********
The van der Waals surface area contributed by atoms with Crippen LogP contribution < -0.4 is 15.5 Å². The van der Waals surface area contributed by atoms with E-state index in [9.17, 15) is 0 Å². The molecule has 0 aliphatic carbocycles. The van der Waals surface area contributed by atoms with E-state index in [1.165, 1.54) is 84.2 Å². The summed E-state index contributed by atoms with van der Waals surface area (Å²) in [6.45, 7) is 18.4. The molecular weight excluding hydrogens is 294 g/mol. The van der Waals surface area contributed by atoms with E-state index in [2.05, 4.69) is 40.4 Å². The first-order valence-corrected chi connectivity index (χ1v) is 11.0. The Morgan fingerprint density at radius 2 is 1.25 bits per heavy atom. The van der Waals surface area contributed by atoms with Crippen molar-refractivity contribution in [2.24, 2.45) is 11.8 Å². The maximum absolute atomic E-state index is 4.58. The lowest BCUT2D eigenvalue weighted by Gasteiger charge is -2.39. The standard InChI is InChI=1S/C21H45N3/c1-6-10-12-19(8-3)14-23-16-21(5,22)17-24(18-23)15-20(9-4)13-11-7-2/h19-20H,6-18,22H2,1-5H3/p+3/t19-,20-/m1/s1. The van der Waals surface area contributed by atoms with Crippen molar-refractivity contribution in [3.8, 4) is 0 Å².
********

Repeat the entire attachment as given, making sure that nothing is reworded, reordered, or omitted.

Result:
The van der Waals surface area contributed by atoms with Crippen LogP contribution < -0.4 is 15.5 Å². The van der Waals surface area contributed by atoms with E-state index in [9.17, 15) is 0 Å². The molecule has 0 aliphatic carbocycles. The van der Waals surface area contributed by atoms with E-state index in [1.165, 1.54) is 84.2 Å². The summed E-state index contributed by atoms with van der Waals surface area (Å²) in [6.45, 7) is 18.4. The molecular weight excluding hydrogens is 294 g/mol. The van der Waals surface area contributed by atoms with E-state index in [2.05, 4.69) is 40.4 Å². The first-order valence-corrected chi connectivity index (χ1v) is 11.0. The Morgan fingerprint density at radius 2 is 1.25 bits per heavy atom. The van der Waals surface area contributed by atoms with Crippen molar-refractivity contribution in [2.24, 2.45) is 11.8 Å². The maximum absolute atomic E-state index is 4.58. The lowest BCUT2D eigenvalue weighted by Gasteiger charge is -2.39. The standard InChI is InChI=1S/C21H45N3/c1-6-10-12-19(8-3)14-23-16-21(5,22)17-24(18-23)15-20(9-4)13-11-7-2/h19-20H,6-18,22H2,1-5H3/p+3/t19-,20-/m1/s1. The van der Waals surface area contributed by atoms with Crippen molar-refractivity contribution in [3.8, 4) is 0 Å².